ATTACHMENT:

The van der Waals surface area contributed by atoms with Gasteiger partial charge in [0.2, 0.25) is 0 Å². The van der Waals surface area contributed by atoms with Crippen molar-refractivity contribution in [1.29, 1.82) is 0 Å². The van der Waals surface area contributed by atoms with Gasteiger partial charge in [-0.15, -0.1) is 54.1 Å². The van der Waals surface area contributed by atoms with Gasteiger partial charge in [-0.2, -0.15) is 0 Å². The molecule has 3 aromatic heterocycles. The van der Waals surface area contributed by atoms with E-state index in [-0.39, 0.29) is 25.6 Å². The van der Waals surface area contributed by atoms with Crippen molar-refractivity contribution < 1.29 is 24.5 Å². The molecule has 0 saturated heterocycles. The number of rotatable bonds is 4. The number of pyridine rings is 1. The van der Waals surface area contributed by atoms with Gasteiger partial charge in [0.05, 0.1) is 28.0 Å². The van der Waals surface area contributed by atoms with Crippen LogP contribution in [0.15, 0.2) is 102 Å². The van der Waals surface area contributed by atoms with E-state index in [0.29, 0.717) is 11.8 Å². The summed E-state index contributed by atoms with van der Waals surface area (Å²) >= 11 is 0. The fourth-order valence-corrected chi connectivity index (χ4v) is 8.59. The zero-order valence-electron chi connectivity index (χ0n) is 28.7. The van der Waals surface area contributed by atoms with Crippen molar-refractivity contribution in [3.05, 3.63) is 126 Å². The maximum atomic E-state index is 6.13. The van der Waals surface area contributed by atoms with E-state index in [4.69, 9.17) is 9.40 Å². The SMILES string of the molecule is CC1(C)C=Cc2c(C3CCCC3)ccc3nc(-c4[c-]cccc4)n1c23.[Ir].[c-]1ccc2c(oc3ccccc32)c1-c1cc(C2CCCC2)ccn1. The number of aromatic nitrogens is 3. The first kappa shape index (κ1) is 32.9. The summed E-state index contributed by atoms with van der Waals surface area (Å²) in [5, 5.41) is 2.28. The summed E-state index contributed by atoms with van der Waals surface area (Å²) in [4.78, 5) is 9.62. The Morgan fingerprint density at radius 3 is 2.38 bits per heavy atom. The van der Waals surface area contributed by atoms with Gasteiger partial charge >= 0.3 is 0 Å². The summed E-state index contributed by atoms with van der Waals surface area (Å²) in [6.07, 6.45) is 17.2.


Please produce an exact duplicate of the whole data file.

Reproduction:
The van der Waals surface area contributed by atoms with Gasteiger partial charge in [0.2, 0.25) is 0 Å². The van der Waals surface area contributed by atoms with Crippen molar-refractivity contribution in [1.29, 1.82) is 0 Å². The van der Waals surface area contributed by atoms with Gasteiger partial charge in [-0.15, -0.1) is 54.1 Å². The van der Waals surface area contributed by atoms with Gasteiger partial charge in [-0.2, -0.15) is 0 Å². The molecule has 3 aromatic heterocycles. The van der Waals surface area contributed by atoms with E-state index in [-0.39, 0.29) is 25.6 Å². The van der Waals surface area contributed by atoms with Crippen molar-refractivity contribution < 1.29 is 24.5 Å². The molecule has 0 saturated heterocycles. The number of rotatable bonds is 4. The number of pyridine rings is 1. The van der Waals surface area contributed by atoms with Gasteiger partial charge in [0.05, 0.1) is 28.0 Å². The van der Waals surface area contributed by atoms with Crippen LogP contribution in [0.15, 0.2) is 102 Å². The van der Waals surface area contributed by atoms with E-state index in [0.29, 0.717) is 11.8 Å². The summed E-state index contributed by atoms with van der Waals surface area (Å²) >= 11 is 0. The fourth-order valence-corrected chi connectivity index (χ4v) is 8.59. The zero-order valence-electron chi connectivity index (χ0n) is 28.7. The van der Waals surface area contributed by atoms with Crippen molar-refractivity contribution in [3.05, 3.63) is 126 Å². The maximum atomic E-state index is 6.13. The van der Waals surface area contributed by atoms with E-state index in [4.69, 9.17) is 9.40 Å². The SMILES string of the molecule is CC1(C)C=Cc2c(C3CCCC3)ccc3nc(-c4[c-]cccc4)n1c23.[Ir].[c-]1ccc2c(oc3ccccc32)c1-c1cc(C2CCCC2)ccn1. The number of aromatic nitrogens is 3. The first kappa shape index (κ1) is 32.9. The summed E-state index contributed by atoms with van der Waals surface area (Å²) in [5, 5.41) is 2.28. The summed E-state index contributed by atoms with van der Waals surface area (Å²) in [4.78, 5) is 9.62. The Morgan fingerprint density at radius 3 is 2.38 bits per heavy atom. The van der Waals surface area contributed by atoms with Gasteiger partial charge >= 0.3 is 0 Å². The summed E-state index contributed by atoms with van der Waals surface area (Å²) in [6.07, 6.45) is 17.2.